WILL 2008 mark the beginning of the end for the U.S. meat industry? The escalating costs of corn and soybeans caused by harvest shortfalls, rising global demand and government-mandated ethanol production are forcing widespread cutbacks in the number of animals raised for food. So does the current credit crunch.
A recent report by the Pew Charitable Trusts recommends a phase-out of intensive confinement, which would force additional cutbacks.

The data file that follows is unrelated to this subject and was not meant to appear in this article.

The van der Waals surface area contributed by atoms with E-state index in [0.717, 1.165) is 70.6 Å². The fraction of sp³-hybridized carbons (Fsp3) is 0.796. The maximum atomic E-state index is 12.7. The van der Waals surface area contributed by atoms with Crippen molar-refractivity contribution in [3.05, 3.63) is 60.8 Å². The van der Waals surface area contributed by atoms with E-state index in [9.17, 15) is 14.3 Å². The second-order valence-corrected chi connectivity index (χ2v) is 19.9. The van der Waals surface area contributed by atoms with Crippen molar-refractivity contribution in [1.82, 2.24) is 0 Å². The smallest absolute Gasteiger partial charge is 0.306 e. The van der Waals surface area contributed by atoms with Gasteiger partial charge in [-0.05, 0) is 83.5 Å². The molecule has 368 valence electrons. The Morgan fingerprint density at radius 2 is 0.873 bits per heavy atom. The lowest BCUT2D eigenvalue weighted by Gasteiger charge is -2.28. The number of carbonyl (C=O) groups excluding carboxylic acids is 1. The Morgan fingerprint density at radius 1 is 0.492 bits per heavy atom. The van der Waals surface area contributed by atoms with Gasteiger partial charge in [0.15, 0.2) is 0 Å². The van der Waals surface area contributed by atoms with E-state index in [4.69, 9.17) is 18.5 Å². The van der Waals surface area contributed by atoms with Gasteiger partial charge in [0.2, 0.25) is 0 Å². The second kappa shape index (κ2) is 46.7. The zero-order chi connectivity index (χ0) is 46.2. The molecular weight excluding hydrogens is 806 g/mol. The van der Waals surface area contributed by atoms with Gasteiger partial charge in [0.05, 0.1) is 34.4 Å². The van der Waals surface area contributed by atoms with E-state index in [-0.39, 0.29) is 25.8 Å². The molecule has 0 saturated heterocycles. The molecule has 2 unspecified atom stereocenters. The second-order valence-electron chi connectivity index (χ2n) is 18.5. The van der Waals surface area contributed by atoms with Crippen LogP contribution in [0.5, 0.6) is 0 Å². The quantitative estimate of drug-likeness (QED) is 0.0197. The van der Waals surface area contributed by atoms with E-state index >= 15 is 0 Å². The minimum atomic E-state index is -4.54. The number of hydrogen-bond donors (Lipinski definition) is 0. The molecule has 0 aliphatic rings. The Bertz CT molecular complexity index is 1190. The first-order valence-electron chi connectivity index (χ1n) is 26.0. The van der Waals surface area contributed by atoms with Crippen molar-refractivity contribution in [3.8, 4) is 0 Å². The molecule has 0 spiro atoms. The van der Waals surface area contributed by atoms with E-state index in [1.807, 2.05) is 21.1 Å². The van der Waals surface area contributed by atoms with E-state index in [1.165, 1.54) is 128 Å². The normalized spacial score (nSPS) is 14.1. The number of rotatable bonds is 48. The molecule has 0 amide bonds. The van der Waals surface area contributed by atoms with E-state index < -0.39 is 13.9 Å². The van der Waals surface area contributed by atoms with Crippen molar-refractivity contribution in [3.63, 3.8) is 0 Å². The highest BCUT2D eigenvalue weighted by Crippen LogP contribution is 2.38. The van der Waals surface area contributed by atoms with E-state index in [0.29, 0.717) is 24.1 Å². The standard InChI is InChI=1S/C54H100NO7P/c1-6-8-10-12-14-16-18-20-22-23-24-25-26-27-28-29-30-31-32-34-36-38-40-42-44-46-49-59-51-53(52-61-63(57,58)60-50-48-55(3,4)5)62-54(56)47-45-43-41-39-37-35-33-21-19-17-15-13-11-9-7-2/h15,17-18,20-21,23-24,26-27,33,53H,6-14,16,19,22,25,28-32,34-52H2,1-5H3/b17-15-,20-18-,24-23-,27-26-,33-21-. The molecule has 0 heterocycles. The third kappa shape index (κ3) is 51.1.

For the animals and caring consumers, such cuts are long overdue. The 10 billion animals killed for food in the U.S. each year have no life. They are caged and crowded, deprived and drugged, manhandled and mutilated. At the slaughterhouse, they may be scalded, bled, skinned and dismembered while still conscious. Although 93 percent of consumers condemn such abuses, no state or federal law prevents them.